PARIS — UNESCO member states on Friday overwhelmingly approved the nomination of France’s former culture minister Audrey Azoulay to head the embattled cultural agency.
They confirmed the nomination by the agency’s board last month of Azoulay, 45, who becomes UNESCO’s second woman director-general.
“The unity you have shown in this vote is a good omen for the coming period, in which we need to stand shoulder to shoulder,” Azoulay told the members after garnering 131 votes with only 19 opposed.
The campaign was also overshadowed by Washington’s announcement that it planned to withdraw from the Paris-based body after years of tensions, citing its “continuing anti-Israel bias.”
Following the US announcement, Israel’s Ambassador to the UN, Danny Danon, said UNESCO had become a forum for Israel-bashing and had forgotten its original purpose. It was now “paying the price” for the “shameful” decisions it has adopted against Israel, he said, citing “a new era” dawning at the UN in which “anti-Israel discrimination” had consequences.
Israel is also considering pulling out.
In recent months, the Paris-based body delighted Palestinians when it declared the Old City of Hebron in the West Bank an endangered Palestinian world heritage site. It has also passed several resolutions ignoring Jewish ties to Jerusalem and the Temple Mount, drawing Israel’s fury.
Israeli officials have stepped up lobbying at the world body in recent years, charging it with passing one-sided resolutions that obsessively target Israel.
“To rebuild unity, we must promote UNESCO’s assets and know-how and that of its members,” Azoulay told AFP in an interview.
The Paris-based cultural, scientific and cultural organisation “must show through its actions that UNESCO is addressing the challenges of globalization today,” said the 45-year-old.
She said she would seek to “reduce a certain amount of tensions” but conceded that they would “always exist”.
The vote that saw Azoulay succeed outgoing UNESCO chief Irina Bokova was overshadowed by Washington’s announcement that it planned to withdraw from the body after years of strained relations over decisions seen as critical of Israel.
In 2011 US president Barack Obama suspended funding for UNESCO — about 22 percent of its annual budget — for accepting Palestine as a member.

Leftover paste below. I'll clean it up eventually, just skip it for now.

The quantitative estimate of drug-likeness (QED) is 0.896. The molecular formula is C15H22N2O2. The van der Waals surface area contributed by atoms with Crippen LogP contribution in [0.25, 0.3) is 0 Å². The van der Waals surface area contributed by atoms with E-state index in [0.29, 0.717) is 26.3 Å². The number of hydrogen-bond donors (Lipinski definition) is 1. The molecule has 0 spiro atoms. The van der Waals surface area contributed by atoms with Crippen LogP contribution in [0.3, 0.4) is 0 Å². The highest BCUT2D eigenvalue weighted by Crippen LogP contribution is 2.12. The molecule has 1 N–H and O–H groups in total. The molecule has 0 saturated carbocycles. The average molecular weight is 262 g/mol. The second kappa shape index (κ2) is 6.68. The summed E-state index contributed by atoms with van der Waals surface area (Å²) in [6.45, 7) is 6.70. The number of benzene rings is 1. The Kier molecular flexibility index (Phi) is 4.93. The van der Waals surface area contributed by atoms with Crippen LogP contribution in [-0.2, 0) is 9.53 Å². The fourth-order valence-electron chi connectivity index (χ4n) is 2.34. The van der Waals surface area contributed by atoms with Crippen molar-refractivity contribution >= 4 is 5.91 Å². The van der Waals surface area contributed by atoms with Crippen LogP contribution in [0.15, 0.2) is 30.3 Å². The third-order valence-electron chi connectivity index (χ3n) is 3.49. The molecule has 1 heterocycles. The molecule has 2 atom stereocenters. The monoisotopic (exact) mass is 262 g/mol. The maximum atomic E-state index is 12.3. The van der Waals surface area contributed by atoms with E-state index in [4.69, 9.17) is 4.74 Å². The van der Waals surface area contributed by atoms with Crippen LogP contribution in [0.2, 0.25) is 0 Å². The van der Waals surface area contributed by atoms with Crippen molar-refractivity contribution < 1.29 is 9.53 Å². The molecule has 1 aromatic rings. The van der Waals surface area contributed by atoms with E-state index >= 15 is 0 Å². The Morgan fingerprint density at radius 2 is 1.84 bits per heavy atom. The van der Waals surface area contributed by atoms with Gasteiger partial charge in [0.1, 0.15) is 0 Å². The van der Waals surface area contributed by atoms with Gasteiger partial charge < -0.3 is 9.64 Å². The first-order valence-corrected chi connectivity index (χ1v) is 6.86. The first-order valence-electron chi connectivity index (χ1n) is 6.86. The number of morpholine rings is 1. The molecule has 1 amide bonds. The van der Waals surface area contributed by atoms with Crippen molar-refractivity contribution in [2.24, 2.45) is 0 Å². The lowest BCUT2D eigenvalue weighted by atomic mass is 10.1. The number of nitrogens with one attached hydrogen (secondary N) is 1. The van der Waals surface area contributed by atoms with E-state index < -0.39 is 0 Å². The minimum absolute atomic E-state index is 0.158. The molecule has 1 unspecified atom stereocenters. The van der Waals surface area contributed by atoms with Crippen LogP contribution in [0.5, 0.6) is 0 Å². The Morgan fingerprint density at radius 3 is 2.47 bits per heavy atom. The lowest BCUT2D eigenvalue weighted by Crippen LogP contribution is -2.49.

The decision by Obama’s successor Donald Trump to withdraw from the body will take effect at the end of 2018, when Washington will establish an “observer mission” to replace its UNESCO representation.
“But UNESCO must keep the door open and continue to work with American civil society,” said Azoulay, who was culture minister under the Socialist president Francois Hollande for a little over a year until he left office in May.
“We must nip divisive issues in the bud, find joint solutions” and avoid issues that UNESCO cannot resolve — “which is not its function by the way”, Azoulay said.
She recognized that the sprawling 72-year-old body is “sometimes paralyzed or taken hostage by disputes that it cannot resolve”.
Azoulay narrowly defeated Hamad bin Abdulaziz Al-Kawari of Qatar, also a former culture minister, in last month’s politically charged election.
Al-Kawari failed to pick up support from other Gulf states which are part of a Saudi-led coalition blockading Qatar.
In the face of the Arab divisions, France presented Azoulay, who is Jewish of Moroccan origin, as a consensus figure who could mend fences and soothe tensions with Israel.
She also faces the daunting job of reforming the agency struggling under the weight of a bureaucracy that has become unwieldy over the seven decades since it was founded.
She said she had “great faith” in UNESCO, which “bears the genuine power to transform the world.”
Azoulay said members were “clear-sighted as to the organization’s difficulties (but) know how irreplaceable and essential it is in the face of our world’s challenges.”
Azoulay, who was culture minister under former president Francois Hollande, succeeds Irina Bokova, who was UNESCO’s first woman director-general and whose second term expires this month.